Having completed successfully deploying the K8s Worker,
you can now move forward and make use of the Kubernetes Cluster.

Using a Kubernetes Cluster

Once a K8s Worker for a Vantiq namespace is deployed,
namespace administrators within that namespace can make use of that Kubernetes cluster.

Note: if you (via your organization) have sufficient quota, you may see the self cluster in the list of clusters to which you can deploy. The self cluster is the cluster in which Vantiq runs. Deployments here are quota controlled, and, because of that, any deployments must specify their resource usage. See
deploying a K8s Installation for further details.

If you are deploying to the self K8s Cluster, you must specify the resourceRequest or resourceLimit to be used for your installation. If you specify both, the maximum value for these resources is charged against your organization’s quota before deployment.

Creating a K8s Cluster

Creating a K8s Cluster via the REST interface is described in the
K8s Clusters
section of the Resource Reference Guide.
Please ensure that the name used for the K8s Cluster matches that defined for the K8s Worker.

To create a K8s Cluster in Modelo,
select Deploy->Clusters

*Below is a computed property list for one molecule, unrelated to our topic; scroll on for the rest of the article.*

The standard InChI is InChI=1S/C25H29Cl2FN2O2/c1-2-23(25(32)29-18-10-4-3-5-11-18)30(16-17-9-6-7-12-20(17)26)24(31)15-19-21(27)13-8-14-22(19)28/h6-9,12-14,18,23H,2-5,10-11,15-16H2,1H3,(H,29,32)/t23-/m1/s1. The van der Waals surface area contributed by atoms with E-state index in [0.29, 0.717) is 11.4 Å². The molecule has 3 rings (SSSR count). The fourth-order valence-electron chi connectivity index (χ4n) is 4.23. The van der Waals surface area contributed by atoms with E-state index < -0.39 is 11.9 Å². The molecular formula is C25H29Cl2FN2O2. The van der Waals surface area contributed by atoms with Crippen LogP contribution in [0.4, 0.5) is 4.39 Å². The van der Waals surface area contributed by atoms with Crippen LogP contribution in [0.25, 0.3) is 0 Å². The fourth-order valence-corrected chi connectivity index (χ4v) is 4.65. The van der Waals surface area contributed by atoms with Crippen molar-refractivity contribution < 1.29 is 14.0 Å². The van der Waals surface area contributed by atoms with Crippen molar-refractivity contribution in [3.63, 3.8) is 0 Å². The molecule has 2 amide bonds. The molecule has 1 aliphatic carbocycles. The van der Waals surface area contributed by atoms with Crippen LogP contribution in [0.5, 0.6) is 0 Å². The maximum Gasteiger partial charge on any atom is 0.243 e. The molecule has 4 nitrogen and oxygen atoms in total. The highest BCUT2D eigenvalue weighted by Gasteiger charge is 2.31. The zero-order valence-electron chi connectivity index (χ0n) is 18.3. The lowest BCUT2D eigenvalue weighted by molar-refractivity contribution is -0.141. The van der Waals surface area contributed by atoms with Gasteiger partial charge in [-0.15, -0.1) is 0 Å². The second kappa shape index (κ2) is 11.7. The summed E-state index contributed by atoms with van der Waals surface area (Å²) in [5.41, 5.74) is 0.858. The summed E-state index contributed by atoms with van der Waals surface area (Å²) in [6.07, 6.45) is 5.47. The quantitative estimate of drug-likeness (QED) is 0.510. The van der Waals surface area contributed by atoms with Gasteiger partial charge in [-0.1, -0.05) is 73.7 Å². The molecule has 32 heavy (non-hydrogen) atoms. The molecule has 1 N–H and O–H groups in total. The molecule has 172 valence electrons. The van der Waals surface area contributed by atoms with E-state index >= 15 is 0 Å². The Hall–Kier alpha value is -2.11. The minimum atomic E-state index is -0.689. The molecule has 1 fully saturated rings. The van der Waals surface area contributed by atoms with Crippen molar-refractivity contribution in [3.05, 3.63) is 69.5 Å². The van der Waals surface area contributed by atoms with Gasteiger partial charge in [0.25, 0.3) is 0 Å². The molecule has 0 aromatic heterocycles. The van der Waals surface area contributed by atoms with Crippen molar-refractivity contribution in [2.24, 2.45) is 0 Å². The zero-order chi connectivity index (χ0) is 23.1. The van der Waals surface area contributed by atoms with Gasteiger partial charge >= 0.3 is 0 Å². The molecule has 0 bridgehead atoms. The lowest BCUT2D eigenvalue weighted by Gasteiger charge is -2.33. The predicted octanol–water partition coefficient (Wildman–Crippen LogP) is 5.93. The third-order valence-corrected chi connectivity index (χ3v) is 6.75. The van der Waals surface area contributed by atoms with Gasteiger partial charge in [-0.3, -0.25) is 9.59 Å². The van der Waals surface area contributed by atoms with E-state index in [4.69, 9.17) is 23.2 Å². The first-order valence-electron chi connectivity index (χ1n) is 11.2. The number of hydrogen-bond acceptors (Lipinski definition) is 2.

DeployCluster

and select the New button.

clusterList

There, fill in the cluster name and default ingress node name (if any).
The default ingress node name is the default name of the node used to access inbound ports
for installations deployed on this cluster.
Generally, you will want each installation to specify its ingress node name.
For details,
please see deploying a K8s Installation.

Here, we have created a cluster named minikube.

clusterPanel

Once the K8s Cluster is defined,
operations on that K8s Cluster can be performed.
Each such operation results in the creation of a
K8s Workitem.
The K8s Worker for that K8s cluster will pick up these work items,
perform the required work,
and complete them,
allowing the Vantiq model to be updated.
Specifically, the appropriate
K8s Installations will be created, shutdown, restarted, or removed.

Deploying K8s Installations to a Kubernetes Cluster

To deploy a K8s Installation,
you must provide the installation name and the Kubernetes namespace